Entries in 1964 (2)
Through the Pyrenees in Pink Pyjamas
Paisley Scouts’ Adventures in Andorra
[First published Paisley Daily Express, Tues, Sept 1, 1964]
Grinding down into a still lower gear, the driver worked the bus round yet another hairpin bend on the mountain road. As the vehicle groaned and protested, and stones dislodged by its wheels cascaded down the mountainside, he gesticulated wildly with his hands and announced that the French Frontier Post was round the next corner. Rounding the turn, the bus drew to a halt by the barrier, and the passengers dismounted to have their passports checked by the French officials. Fifty yards further on, the words “Andorra Control”, and the blue, yellow and red flag fluttering in the slight breeze indicated that in a few moments we would be entering one of the smallest and strangest countries in Europe: Andorra, set high up in the Pyrenees between France and Spain.
As we stood shivering in the cool air at 7.500 feet, while the irksome frontier formalities were carried out, our party - fifteen Scouts and three Scouters from the 7th Paisley (John Neilson) Scout Troop - thought back on the months of planning and the three days travel which had culminated in our arrival at the Andorran frontier, the Pas de la Casa.
A large gathering of parents, friends and well-wishers had assembled at the Scout Hall in Arthur Street on the evening of Friday, July 31, and while the Scouters ensured that everyone’s kit was correct and passports in order, tea and buns were served. Finally, with bagpipes giving us a real Scots send off, the expedition was transported to Glasgow by car, to board the train for London. In London, we left the rucksacks at Baden-Powell House, the international Scout hostel, and after breakfast explored London and managed to sleep through a demonstration in the Planetarium. After an evening meal at BP House with some Dutch Sea Scouts, we installed ourselves in the Paris train at Victoria. The sea-crossing Newhaven-Dieppe was without incident, and by 6.30 on Sunday morning we had arrived in Paris. Spending the rest of the day in the French capital enabled us to see the usual round of tourist sights, and we left from the Gare d’Austerlitz at 8 pm.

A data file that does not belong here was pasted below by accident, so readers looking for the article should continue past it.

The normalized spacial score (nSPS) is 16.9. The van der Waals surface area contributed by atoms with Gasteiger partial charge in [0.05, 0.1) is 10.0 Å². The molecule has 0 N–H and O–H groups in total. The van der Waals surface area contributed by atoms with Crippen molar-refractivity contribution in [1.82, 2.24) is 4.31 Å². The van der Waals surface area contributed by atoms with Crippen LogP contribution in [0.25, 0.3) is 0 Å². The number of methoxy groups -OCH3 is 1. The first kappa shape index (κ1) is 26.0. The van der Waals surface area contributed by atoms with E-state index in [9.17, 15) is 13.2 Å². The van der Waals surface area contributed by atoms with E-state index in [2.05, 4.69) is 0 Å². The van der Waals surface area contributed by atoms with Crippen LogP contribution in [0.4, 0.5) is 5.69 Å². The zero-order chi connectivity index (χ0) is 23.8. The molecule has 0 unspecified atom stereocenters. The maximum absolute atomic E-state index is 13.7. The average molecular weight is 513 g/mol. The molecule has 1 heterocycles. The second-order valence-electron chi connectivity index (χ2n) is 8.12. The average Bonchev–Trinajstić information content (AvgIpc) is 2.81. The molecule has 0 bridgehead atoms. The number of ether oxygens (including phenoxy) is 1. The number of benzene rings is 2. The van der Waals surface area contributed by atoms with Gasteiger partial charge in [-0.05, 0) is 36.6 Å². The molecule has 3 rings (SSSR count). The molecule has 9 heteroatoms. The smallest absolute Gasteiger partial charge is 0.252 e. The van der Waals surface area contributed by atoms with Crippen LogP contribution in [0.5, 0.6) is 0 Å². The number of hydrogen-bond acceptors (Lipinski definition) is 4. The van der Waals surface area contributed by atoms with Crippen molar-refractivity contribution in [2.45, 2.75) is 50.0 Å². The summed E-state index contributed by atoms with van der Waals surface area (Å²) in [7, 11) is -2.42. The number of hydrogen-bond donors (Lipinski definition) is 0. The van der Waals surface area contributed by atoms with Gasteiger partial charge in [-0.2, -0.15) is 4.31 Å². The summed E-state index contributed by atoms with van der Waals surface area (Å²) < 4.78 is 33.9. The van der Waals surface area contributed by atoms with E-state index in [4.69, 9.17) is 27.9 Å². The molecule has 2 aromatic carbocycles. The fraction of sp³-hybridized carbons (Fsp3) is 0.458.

By morning, the train was climbing slowly up one of the valleys leading into the mountains, and we eventually alighted at the station nearest to Andorra to await the bus which, according to our information, connected with the train. However, half of France seemed to want to go to Andorra at the same time, and it was the fourth bus before we managed to load the rucksacks on to the roof pile inside, and begin the long haul up over the mountains. The frontier was a mere five miles distant, but it took the bus the best part of an hour to negotiate the snake-like bends and steep gradients of the road. Cars with over-heated engines were parked along the verges every 250 yards or so, testifying to the difficulties of the highest pass in the Pyrenees open to motor transport.
And so to the Andorra-France frontier...